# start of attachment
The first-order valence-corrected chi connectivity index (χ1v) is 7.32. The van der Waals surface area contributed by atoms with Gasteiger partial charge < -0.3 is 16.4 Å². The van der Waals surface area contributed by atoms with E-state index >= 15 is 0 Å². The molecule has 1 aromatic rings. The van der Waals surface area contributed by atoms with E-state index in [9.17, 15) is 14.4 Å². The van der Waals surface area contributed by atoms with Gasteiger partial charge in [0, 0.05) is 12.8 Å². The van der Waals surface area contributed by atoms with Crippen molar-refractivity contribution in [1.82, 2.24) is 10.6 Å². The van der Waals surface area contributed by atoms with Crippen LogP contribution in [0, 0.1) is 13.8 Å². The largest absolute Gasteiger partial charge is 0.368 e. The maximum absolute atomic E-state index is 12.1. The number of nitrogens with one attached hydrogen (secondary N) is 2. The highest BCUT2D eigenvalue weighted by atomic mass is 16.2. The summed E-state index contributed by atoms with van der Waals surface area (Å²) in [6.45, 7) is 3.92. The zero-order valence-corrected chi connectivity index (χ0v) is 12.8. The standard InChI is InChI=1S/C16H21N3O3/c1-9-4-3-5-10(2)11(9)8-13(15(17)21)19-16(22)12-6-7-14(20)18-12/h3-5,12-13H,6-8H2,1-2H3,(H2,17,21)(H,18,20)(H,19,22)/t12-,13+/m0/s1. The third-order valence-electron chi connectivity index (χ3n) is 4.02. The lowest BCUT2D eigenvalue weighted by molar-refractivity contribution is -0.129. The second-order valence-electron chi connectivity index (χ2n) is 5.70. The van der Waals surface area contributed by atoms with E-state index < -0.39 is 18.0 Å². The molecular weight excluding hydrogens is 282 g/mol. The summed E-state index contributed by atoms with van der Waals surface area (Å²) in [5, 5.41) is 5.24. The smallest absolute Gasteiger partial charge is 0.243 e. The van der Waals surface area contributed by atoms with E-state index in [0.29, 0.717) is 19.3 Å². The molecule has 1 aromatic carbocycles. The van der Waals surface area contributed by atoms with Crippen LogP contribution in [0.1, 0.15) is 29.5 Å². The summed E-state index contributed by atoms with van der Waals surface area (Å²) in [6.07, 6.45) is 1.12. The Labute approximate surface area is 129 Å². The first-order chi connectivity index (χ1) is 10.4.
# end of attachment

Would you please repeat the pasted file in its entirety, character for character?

The first-order valence-corrected chi connectivity index (χ1v) is 7.32. The van der Waals surface area contributed by atoms with Gasteiger partial charge < -0.3 is 16.4 Å². The van der Waals surface area contributed by atoms with E-state index >= 15 is 0 Å². The molecule has 1 aromatic rings. The van der Waals surface area contributed by atoms with E-state index in [9.17, 15) is 14.4 Å². The van der Waals surface area contributed by atoms with Gasteiger partial charge in [0, 0.05) is 12.8 Å². The van der Waals surface area contributed by atoms with Crippen molar-refractivity contribution in [1.82, 2.24) is 10.6 Å². The van der Waals surface area contributed by atoms with Crippen LogP contribution in [0, 0.1) is 13.8 Å². The largest absolute Gasteiger partial charge is 0.368 e. The maximum absolute atomic E-state index is 12.1. The number of nitrogens with one attached hydrogen (secondary N) is 2. The highest BCUT2D eigenvalue weighted by atomic mass is 16.2. The summed E-state index contributed by atoms with van der Waals surface area (Å²) in [6.45, 7) is 3.92. The zero-order valence-corrected chi connectivity index (χ0v) is 12.8. The standard InChI is InChI=1S/C16H21N3O3/c1-9-4-3-5-10(2)11(9)8-13(15(17)21)19-16(22)12-6-7-14(20)18-12/h3-5,12-13H,6-8H2,1-2H3,(H2,17,21)(H,18,20)(H,19,22)/t12-,13+/m0/s1. The third-order valence-electron chi connectivity index (χ3n) is 4.02. The lowest BCUT2D eigenvalue weighted by molar-refractivity contribution is -0.129. The second-order valence-electron chi connectivity index (χ2n) is 5.70. The van der Waals surface area contributed by atoms with E-state index < -0.39 is 18.0 Å². The molecular weight excluding hydrogens is 282 g/mol. The summed E-state index contributed by atoms with van der Waals surface area (Å²) in [5, 5.41) is 5.24. The smallest absolute Gasteiger partial charge is 0.243 e. The van der Waals surface area contributed by atoms with E-state index in [0.29, 0.717) is 19.3 Å². The molecule has 1 aromatic carbocycles. The van der Waals surface area contributed by atoms with Crippen LogP contribution in [0.1, 0.15) is 29.5 Å². The summed E-state index contributed by atoms with van der Waals surface area (Å²) in [6.07, 6.45) is 1.12. The Labute approximate surface area is 129 Å². The first-order chi connectivity index (χ1) is 10.4.